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Employment Law

Legal guidance - compliance - software

Veale Wasborough Vizards , 28 SEP 2015

Government takes hard line on illegal working

Government takes hard line on illegal working
Judith Hockin
Associate, Veale Wasbrough Vizards

The Immigration Bill 2015-16 had its first reading in the House of Commons on 17 September 2015.

Several proposals have been introduced to help prevent illegal working in the UK and the exploitation of illegal migrant workers. We previously reported on some of the measures here.

The measures include:

  • Widening the scope of the criminal offence for knowingly employing an illegal migrant. Instead it is enough for an employer to have 'reasonable cause to believe' a person is an illegal worker.
  • Conviction for the above offence to be increased from two to five years.
  • Businesses required to close for up to 48 hours and licensed premises having their licences revoked if they employ illegal migrants.
  • Illegal working to be made a criminal offence, therefore allowing wages paid to illegal workers to be seized as proceeds of crime.
  • The creation of an enforcement agency to take action against employers who exploit migrant workers.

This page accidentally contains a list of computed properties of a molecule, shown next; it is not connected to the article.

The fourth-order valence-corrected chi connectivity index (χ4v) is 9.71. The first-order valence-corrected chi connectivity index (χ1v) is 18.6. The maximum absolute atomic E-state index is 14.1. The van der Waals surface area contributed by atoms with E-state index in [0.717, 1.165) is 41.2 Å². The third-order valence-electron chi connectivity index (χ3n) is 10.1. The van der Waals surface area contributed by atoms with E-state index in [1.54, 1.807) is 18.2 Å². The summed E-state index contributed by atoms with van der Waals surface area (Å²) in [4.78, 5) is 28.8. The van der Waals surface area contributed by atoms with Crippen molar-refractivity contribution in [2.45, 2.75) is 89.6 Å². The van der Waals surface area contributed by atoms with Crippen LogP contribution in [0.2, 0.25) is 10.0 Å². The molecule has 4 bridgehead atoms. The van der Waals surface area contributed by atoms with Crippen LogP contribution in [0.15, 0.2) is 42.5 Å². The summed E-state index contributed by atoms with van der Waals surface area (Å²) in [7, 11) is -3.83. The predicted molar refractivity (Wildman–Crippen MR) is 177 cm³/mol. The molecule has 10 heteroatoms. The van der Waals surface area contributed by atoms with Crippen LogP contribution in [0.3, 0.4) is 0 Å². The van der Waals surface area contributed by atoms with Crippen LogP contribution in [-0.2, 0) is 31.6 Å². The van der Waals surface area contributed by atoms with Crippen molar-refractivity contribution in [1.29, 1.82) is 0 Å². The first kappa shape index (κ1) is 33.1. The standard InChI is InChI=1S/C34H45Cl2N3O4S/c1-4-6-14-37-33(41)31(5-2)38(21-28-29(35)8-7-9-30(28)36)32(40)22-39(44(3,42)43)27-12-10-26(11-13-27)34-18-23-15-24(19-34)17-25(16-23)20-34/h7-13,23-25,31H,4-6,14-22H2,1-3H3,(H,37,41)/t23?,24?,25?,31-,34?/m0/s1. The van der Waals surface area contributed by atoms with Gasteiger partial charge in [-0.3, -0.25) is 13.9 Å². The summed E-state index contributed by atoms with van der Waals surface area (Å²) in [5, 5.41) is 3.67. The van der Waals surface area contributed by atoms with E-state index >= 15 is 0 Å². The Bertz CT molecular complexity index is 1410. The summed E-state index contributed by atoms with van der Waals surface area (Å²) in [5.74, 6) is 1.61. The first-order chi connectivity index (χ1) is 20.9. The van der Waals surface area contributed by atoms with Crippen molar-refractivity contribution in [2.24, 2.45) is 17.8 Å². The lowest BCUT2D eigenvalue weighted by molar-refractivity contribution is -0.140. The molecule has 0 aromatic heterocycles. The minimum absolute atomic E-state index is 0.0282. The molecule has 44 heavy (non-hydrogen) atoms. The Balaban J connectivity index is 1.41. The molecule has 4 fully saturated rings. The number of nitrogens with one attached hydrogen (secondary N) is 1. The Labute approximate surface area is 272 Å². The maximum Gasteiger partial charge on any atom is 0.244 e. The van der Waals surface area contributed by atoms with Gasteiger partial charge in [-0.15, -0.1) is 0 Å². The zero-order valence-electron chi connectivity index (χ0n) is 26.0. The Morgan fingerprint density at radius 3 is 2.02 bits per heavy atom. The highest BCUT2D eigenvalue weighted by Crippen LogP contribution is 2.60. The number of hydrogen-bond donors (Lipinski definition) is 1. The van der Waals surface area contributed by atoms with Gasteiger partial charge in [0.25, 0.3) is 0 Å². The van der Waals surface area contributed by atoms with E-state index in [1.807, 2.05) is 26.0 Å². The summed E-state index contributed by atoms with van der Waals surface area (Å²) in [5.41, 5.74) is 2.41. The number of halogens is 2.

Other measures have been introduced to 'reduce the demand for skilled migrant workers', including:

  • Making it an offence for employment agencies to recruit from abroad without advertising the job in Britain.
  • Introducing an 'immigration skills charge'; this is where employers will be made to pay a sum in order to bring certain workers tot eh UK from outside the European Economic Area. This is to increase funding for apprenticeships in the UK and address the current skills gap in the UK workforce.
  • Requiring public sector workers in customer-facing roles to speak fluent English. Public authorities should consider a code of practice when deciding how to comply with this duty.
Best practice

The more hard-lined approach taken by the government, particularly by disallowing the excuse that the employer did not know the worker was illegal, will mean employers need more rigorous checks on their staff before the worker is recruited and during their employment.

To prepare you and help protect your business from these potential new offences, our immigration lawyers are able to provide tailored legal advice, including an audit of your workforce to identify any risks and to ensure you check, copy and keep the right documents.

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